unsaturated fats

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Healthy Fats and Oils

By | 2017-10-29T15:40:08+00:00 February 27th, 2014|Nutrition|

Are you confused about fats and oils in your diet?

There has been a trend to eliminate fats to lose weight and try to be healthy.  Eliminating dietary fats is not good for the body.

We need dietary fats.  It is impossible to eliminate them totally as fat is found in most foods; even green peas and carrots have small amounts of fat in them.

Dietary fats help with many basic functions in the body:

  • Protects your organs
  • Helps keep your body warm.
  • Fats help your body absorb “fat-soluble” vitamins A, D, E and K and stores them in the liver and in fatty tissues for future use.
  • Cholesterol which is created by fat produces important hormones like estrogen and testosterone.

Yes, we need fat but usually not as much as we usually eat.

There are three main dietary fats. Each fat has different chemical structures and physical properties.

  1. Unsaturated Fats (called the good fats) can improve blood cholesterol levels, ease inflammation and stabilize heart rhythms. They are liquids at room temperature.

Two types of unsaturated fats:

  • Monosaturated Fats are found in high concentrations in olive oil, peanut oil, avocados, almonds, hazelnuts, pecans, pumpkin seeds and sesame seeds.
  • Polyunsaturated Fats are found in high concentrations in sunflower, corn, soybean, flaxseed oils, walnuts, flax seeds, and fish.  Omega-3 fats are one important type of polyunsaturated fat. The body can’t make these, so they must come from food.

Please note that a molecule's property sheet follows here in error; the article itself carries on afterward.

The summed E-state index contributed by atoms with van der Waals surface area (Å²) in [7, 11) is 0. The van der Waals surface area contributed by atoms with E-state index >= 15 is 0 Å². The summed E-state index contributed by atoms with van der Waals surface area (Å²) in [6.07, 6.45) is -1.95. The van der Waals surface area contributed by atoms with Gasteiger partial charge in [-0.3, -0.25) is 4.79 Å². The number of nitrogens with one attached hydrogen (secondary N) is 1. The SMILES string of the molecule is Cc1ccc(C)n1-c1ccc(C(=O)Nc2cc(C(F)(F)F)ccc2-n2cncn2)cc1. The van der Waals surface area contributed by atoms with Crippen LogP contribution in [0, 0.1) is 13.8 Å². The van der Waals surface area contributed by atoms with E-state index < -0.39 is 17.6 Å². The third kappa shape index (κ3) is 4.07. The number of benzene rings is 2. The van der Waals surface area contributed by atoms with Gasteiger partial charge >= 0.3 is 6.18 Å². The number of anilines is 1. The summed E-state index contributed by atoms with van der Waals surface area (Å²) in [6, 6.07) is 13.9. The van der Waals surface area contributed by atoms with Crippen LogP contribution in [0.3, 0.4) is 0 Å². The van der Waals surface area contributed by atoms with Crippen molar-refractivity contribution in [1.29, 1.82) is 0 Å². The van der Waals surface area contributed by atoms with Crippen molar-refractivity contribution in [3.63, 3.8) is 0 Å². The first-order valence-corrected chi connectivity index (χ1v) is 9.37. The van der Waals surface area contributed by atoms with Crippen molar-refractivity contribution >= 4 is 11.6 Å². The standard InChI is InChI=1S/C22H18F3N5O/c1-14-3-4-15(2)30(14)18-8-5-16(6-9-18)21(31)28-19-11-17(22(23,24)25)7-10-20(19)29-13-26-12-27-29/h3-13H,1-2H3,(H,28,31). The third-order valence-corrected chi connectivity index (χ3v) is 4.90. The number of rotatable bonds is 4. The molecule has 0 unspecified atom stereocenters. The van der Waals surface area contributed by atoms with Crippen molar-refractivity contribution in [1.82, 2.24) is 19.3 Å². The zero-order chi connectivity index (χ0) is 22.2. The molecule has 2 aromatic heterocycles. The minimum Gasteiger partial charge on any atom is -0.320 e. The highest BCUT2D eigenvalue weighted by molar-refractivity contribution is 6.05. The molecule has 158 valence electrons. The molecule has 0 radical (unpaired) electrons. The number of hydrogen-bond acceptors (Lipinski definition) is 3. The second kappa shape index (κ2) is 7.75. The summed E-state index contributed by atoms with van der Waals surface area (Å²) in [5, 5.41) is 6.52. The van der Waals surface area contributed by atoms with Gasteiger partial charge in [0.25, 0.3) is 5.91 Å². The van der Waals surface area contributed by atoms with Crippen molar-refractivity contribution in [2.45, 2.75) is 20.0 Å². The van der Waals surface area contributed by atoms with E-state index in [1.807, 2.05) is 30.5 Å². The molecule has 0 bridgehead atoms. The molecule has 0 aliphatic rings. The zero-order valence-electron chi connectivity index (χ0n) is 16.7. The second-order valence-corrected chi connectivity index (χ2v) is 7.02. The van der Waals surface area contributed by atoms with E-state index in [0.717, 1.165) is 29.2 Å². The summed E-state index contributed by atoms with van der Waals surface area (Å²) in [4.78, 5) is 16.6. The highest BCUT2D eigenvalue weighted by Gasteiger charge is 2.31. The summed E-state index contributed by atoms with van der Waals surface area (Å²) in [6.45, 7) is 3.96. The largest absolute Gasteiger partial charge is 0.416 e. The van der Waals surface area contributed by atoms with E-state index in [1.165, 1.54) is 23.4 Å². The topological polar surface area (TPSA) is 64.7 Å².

Liquid oils (polyunsaturated) go rancid quickly. Liquid oils (polyunsaturated) go rancid quickly.

Most of us don’t get enough of these healthy unsaturated fats. The traditional Greek diet gets up to 30 percent of its calories from monounsaturated fats, mostly from olive oil.

  1. Trans Fats raises bad cholesterol and increases the risk of heart disease. Even worse they lower good cholesterol!  The American Heart Association advises to limit trans fat daily consumption to less than 1%. 

Scientists have now established that trans fats found in many fast foods, bakery products, and margarines—increase the risk of cardiovascular disease through inflammatory processes.

  1. Saturated Fats according to old research raises blood cholesterol levels. High blood cholesterol is a risk factor for heart disease. Foods containing saturated fat include: Lard, pork, regular ground beef, bologna, hot dogs, sausage, bacon, full-fat cheese, ice cream, whole milk, sour cream, butter, palm oil, coconut oil, chicken and turkey skin. Butter IS Better! Butter and other saturated fats don't have the health risks we once thought they did. Butter IS Better! Butter and other saturated fats don’t have the health risks we once thought they did.

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